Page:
CARPE TRAVEL WINE 101:
GET TO KNOW THE GRAPES
Traminette (pronounced tra-men-et) is an American-born hybrid that is a cross between the European grape Gewürztraminer and French-American hybrid grape called Joannes Seyve. Traminette was created in 1965 at the University of Illinois to be cold-hearty grape that could and survive blustery winters. Initially created to be a table white wine, it became popular across the Midwest and eastern sectors of the United States because it was easy to grow and produced white wines that could range from bone dry to sparkling and even dessert wines.
Traminette is a floral white grape with prominent acidity and aroma notes that include peach, mango, green pear, white rose, apricot, clove, citrus peel, orange blossom, green melon, passion fruit, and in some cases honey and pineapple.
Traminette is the state of Indiana’s signature grape.
When is the Right Mood for TRAMINETTE Wine?
HOW TO ENJOY TRAMINETTE WINE
TRAMINETTE FOOD PAIRING
Like its parent Gewürztraminer, Traminette wine is incredibly versatile. It pairs well with spicy and aromatic foods like Mexican, Indian, Thai, and Vietnamese cuisine. It is exceptional with succulent seafood, salty cheeses like feta and manchego, and picnic fare including salads, fried chicken, and bbq. Try it with creamy pasta dishes and holiday buffet meals, particularly Easter and Thanksgiving.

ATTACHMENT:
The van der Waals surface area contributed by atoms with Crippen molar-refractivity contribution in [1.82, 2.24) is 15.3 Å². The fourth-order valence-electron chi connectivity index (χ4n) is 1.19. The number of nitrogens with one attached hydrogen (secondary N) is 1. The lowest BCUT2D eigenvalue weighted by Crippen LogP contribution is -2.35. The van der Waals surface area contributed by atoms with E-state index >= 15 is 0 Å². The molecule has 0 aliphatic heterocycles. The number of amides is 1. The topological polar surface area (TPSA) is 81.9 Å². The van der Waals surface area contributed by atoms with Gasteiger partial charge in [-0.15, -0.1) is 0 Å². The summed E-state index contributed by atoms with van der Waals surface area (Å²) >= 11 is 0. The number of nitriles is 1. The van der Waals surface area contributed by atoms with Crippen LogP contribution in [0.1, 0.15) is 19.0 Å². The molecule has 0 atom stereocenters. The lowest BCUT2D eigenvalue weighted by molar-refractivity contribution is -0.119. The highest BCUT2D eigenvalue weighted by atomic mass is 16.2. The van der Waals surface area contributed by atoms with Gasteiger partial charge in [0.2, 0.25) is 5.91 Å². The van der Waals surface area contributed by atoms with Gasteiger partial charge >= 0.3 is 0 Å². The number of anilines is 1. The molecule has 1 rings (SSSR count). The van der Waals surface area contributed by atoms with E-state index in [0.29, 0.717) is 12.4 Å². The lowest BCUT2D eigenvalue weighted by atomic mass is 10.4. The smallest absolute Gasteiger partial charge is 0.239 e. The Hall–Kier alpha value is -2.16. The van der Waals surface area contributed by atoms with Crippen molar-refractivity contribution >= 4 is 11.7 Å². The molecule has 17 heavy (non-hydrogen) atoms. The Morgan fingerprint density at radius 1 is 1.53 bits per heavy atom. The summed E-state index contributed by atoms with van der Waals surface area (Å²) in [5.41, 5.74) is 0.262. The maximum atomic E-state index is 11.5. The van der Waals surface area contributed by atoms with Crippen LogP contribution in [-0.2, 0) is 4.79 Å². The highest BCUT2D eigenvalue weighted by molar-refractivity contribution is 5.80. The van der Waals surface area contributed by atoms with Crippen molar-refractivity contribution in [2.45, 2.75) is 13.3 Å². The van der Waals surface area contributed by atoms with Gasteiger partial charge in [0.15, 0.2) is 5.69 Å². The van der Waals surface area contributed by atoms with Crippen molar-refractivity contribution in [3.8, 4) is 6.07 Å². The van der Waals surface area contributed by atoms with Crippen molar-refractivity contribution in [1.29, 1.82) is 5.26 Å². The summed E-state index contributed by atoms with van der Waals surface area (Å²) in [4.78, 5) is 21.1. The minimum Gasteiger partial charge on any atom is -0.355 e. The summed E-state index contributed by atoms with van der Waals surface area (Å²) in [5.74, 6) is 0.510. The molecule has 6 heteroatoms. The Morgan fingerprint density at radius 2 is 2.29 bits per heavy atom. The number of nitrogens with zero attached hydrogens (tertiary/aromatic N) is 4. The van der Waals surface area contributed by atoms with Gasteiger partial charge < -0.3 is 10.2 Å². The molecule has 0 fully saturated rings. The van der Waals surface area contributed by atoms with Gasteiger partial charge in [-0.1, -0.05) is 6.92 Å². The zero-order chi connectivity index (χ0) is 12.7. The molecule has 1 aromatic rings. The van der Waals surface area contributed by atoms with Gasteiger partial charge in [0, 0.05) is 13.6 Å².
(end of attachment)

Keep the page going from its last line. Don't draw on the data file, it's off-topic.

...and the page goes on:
PRACTICAL TIPS FOR TRAMINETTE WINE
Glassware: White wine glasses.
Shelf life: Consume Traminette within about two years after harvest.
Bottle Prices: The average bottle cost is $20.
TRAMINETTE WINE RECOMMENDATIONS
Looking for Traminette wine recommendations? Here are a few suggested sips.
Elaine N. Schoch
Elaine Schoch (pronounced the German way – Shock) is the editor and founder of Carpe Travel as well as an award-winning travel writer, wine judge, certified by the Wine & Spirit Education Trust (WSET) Level 2 and certified American Wine Expert. She is married to The Husband and has two kids, Princess One and Two – who’s interest and knowledge in wine is quite extensive. Not to mention the stamps in their passports.